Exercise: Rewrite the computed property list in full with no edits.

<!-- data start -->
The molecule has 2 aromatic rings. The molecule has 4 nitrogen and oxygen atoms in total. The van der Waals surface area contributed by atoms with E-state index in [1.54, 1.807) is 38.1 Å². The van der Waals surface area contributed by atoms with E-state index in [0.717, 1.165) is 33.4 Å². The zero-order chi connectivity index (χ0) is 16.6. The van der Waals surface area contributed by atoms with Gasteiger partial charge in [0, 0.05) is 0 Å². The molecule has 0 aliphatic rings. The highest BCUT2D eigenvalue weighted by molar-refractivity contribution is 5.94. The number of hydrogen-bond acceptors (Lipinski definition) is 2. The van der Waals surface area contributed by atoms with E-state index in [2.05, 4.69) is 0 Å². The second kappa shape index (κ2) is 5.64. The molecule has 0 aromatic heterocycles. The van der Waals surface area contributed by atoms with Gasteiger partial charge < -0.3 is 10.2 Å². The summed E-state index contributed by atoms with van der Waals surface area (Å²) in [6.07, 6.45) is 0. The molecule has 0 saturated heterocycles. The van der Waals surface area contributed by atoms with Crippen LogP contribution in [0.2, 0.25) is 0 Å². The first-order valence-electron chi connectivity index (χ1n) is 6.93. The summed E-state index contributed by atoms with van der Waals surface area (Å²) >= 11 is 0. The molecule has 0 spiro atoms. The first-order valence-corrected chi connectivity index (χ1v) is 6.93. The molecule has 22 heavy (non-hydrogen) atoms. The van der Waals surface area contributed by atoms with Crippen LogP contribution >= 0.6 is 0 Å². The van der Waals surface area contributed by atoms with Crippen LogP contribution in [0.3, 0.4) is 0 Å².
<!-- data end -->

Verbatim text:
The molecule has 2 aromatic rings. The molecule has 4 nitrogen and oxygen atoms in total. The van der Waals surface area contributed by atoms with E-state index in [1.54, 1.807) is 38.1 Å². The van der Waals surface area contributed by atoms with E-state index in [0.717, 1.165) is 33.4 Å². The zero-order chi connectivity index (χ0) is 16.6. The van der Waals surface area contributed by atoms with Gasteiger partial charge in [0, 0.05) is 0 Å². The molecule has 0 aliphatic rings. The highest BCUT2D eigenvalue weighted by molar-refractivity contribution is 5.94. The number of hydrogen-bond acceptors (Lipinski definition) is 2. The van der Waals surface area contributed by atoms with E-state index in [2.05, 4.69) is 0 Å². The second kappa shape index (κ2) is 5.64. The molecule has 0 aromatic heterocycles. The van der Waals surface area contributed by atoms with Gasteiger partial charge < -0.3 is 10.2 Å². The summed E-state index contributed by atoms with van der Waals surface area (Å²) in [6.07, 6.45) is 0. The molecule has 0 saturated heterocycles. The van der Waals surface area contributed by atoms with Crippen LogP contribution in [0.2, 0.25) is 0 Å². The first-order valence-electron chi connectivity index (χ1n) is 6.93. The summed E-state index contributed by atoms with van der Waals surface area (Å²) >= 11 is 0. The molecule has 0 spiro atoms. The first-order valence-corrected chi connectivity index (χ1v) is 6.93. The molecule has 22 heavy (non-hydrogen) atoms. The van der Waals surface area contributed by atoms with Crippen LogP contribution >= 0.6 is 0 Å². The van der Waals surface area contributed by atoms with Crippen LogP contribution in [0.3, 0.4) is 0 Å².